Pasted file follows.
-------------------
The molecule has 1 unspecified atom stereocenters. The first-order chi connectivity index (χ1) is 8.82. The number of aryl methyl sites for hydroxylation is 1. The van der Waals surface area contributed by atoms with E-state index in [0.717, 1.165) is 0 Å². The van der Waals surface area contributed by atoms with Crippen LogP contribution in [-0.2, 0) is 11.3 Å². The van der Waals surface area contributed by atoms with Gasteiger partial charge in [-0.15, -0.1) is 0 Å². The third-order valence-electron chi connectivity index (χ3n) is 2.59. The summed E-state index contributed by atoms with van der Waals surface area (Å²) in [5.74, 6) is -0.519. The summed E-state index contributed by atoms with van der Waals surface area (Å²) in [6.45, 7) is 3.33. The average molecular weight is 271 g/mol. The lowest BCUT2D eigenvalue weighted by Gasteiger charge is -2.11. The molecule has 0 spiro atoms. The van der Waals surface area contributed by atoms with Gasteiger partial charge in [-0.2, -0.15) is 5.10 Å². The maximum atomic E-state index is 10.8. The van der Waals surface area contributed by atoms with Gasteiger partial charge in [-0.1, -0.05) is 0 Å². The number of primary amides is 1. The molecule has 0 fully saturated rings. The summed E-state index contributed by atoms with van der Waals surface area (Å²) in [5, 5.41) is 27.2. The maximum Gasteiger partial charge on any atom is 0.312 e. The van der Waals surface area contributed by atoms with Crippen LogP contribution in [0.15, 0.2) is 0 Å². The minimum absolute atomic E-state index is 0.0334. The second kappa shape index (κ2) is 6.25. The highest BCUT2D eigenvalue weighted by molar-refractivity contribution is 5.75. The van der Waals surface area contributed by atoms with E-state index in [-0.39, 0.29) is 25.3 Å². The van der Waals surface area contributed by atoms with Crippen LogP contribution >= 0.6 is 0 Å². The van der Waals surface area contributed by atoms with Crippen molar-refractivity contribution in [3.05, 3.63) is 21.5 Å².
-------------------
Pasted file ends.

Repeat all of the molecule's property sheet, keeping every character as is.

The molecule has 1 unspecified atom stereocenters. The first-order chi connectivity index (χ1) is 8.82. The number of aryl methyl sites for hydroxylation is 1. The van der Waals surface area contributed by atoms with E-state index in [0.717, 1.165) is 0 Å². The van der Waals surface area contributed by atoms with Crippen LogP contribution in [-0.2, 0) is 11.3 Å². The van der Waals surface area contributed by atoms with Gasteiger partial charge in [-0.15, -0.1) is 0 Å². The third-order valence-electron chi connectivity index (χ3n) is 2.59. The summed E-state index contributed by atoms with van der Waals surface area (Å²) in [5.74, 6) is -0.519. The summed E-state index contributed by atoms with van der Waals surface area (Å²) in [6.45, 7) is 3.33. The average molecular weight is 271 g/mol. The lowest BCUT2D eigenvalue weighted by Gasteiger charge is -2.11. The molecule has 0 spiro atoms. The van der Waals surface area contributed by atoms with Gasteiger partial charge in [-0.2, -0.15) is 5.10 Å². The maximum atomic E-state index is 10.8. The van der Waals surface area contributed by atoms with Gasteiger partial charge in [-0.1, -0.05) is 0 Å². The number of primary amides is 1. The molecule has 0 fully saturated rings. The summed E-state index contributed by atoms with van der Waals surface area (Å²) in [5, 5.41) is 27.2. The maximum Gasteiger partial charge on any atom is 0.312 e. The van der Waals surface area contributed by atoms with Crippen LogP contribution in [0.15, 0.2) is 0 Å². The minimum absolute atomic E-state index is 0.0334. The second kappa shape index (κ2) is 6.25. The highest BCUT2D eigenvalue weighted by molar-refractivity contribution is 5.75. The van der Waals surface area contributed by atoms with E-state index in [-0.39, 0.29) is 25.3 Å². The van der Waals surface area contributed by atoms with Crippen LogP contribution >= 0.6 is 0 Å². The van der Waals surface area contributed by atoms with Crippen molar-refractivity contribution in [3.05, 3.63) is 21.5 Å².